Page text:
The game tips off at 7 p.m. on TSN 1/4/5 and Sportsnet 590, and on TNT (!) in the U.S. You can check out Tamberlyn’s full game preview here.
The Raptors opened as 7.5-point favorites according to sports betting sites and quickly saw that line bought up to Raptors -9.5. It’s currently sitting at Raptors -9, which is pretty large considering Minnesota’s point differential and late-game performances suggest their true talent level so far is much better than their record, but the Raptors are also fairly well-rested after two days off, and they’re at home. The over-under has been fairly steady around the 214 mark, a bet against two below-average defenses shutting each other down despite both sides playing at below-average paces.
We’ll wait to see Carroll’s status before picking aside (and to see if the line moves). Speaking of which…
As usual with a back-to-back scenario, DeMarre Carroll is likely to sit either Thursday against Minnesota or Friday against Boston. It makes more sense to me, from a matchup perspective, for Carroll to rest against a lesser Minnesota team and suit up against a Boston outfit that likes to push Jae Crowder to the four similar to how the Raptors do with Carroll, but the team could look at things differently. Toronto could want Carroll in for the Wolves to help with Wiggins and help check the larger Shabazz Muhammad, for example, or they may not want Boston having the option of trying to hide Isaiah Thomas on Carroll while letting their top defenders load up on Kyle Lowry and DeMar DeRozan. I still think overall, starting Carroll against Boston makes a bit more sense, but it’s as much of a coin flip as the earlier back-to-backs Carroll rested for, so who knows?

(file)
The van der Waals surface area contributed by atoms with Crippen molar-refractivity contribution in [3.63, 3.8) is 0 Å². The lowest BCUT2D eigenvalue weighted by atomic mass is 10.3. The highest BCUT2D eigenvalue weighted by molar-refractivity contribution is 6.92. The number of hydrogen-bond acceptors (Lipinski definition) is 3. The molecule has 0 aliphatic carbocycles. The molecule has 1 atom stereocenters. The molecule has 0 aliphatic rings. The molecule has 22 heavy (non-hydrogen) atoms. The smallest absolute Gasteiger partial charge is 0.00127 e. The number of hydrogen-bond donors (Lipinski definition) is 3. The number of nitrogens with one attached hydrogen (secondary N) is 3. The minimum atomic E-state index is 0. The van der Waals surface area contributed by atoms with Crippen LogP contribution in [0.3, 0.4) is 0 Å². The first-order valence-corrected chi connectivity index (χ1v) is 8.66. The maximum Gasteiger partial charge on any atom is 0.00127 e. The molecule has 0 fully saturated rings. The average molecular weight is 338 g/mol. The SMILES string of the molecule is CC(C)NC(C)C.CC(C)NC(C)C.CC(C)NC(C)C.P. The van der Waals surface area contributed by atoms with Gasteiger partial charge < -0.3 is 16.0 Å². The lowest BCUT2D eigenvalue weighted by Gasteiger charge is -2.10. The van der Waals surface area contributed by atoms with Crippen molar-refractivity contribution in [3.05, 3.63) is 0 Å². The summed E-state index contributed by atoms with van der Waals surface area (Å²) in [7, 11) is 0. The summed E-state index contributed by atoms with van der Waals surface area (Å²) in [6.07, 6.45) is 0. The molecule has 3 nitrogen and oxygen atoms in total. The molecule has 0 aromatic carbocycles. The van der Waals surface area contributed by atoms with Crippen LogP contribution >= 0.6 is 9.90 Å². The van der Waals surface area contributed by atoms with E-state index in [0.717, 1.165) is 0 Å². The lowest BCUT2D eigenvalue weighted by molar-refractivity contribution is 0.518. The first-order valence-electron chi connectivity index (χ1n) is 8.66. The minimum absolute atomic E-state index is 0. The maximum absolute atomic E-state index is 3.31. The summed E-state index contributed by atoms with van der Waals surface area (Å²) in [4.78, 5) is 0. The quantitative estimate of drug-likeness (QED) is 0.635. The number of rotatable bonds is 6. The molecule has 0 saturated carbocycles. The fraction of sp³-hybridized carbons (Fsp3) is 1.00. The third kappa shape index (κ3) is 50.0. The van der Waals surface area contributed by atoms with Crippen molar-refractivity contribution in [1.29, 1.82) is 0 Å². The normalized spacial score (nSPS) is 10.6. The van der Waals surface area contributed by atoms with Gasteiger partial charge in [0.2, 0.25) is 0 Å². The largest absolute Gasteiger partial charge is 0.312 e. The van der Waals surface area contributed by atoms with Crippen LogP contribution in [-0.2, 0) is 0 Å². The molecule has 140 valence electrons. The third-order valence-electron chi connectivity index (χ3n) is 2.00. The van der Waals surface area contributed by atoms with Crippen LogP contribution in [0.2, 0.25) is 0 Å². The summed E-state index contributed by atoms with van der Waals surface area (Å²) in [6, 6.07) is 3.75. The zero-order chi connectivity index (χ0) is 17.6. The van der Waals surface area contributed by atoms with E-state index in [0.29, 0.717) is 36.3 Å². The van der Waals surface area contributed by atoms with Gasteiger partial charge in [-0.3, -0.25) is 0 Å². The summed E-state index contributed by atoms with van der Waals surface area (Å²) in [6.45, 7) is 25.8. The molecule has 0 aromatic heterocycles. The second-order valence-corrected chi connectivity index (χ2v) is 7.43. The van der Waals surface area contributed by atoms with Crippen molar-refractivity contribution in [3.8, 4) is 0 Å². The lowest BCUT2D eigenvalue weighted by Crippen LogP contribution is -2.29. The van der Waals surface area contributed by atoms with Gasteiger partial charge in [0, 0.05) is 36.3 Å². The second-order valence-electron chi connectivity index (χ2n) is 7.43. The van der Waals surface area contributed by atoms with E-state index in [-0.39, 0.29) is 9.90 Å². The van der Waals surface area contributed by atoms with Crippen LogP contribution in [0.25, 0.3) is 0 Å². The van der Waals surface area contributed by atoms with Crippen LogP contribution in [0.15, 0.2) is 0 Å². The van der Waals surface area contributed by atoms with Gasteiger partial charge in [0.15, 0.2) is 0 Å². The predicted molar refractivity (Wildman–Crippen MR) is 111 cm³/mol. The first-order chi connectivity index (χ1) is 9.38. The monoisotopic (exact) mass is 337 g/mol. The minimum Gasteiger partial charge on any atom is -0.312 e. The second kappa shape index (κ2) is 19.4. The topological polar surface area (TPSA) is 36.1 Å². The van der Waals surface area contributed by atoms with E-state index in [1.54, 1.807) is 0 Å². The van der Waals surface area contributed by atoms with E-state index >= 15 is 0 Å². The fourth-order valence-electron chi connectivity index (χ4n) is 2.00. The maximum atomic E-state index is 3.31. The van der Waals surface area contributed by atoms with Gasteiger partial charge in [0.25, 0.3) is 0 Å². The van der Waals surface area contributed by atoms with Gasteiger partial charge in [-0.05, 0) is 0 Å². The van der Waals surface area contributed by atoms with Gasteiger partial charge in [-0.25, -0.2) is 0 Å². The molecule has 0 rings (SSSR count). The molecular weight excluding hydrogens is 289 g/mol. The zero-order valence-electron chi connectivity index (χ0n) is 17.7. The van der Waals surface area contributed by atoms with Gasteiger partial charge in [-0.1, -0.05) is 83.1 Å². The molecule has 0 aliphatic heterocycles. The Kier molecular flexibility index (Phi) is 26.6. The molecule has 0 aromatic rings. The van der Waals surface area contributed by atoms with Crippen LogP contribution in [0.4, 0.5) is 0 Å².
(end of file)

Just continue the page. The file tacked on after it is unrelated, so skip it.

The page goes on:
Check back before tip-off for an update on Carroll. Norman Powell would stand to start and draw the Wiggins assignment out of the gate if Caroll takes the night off.
UPDATE: Carroll will play. Head coach Dwane Casey said the back-to-back restriction will be lifted “hopefully soon,” as Carroll’s gaining strength and stamina. He will not, however, play against the Celtics on Friday, with Casey citing matchups (Wiggins and the Wolves’ ability to go smaller with some tricky looks) as the reason behind the choice.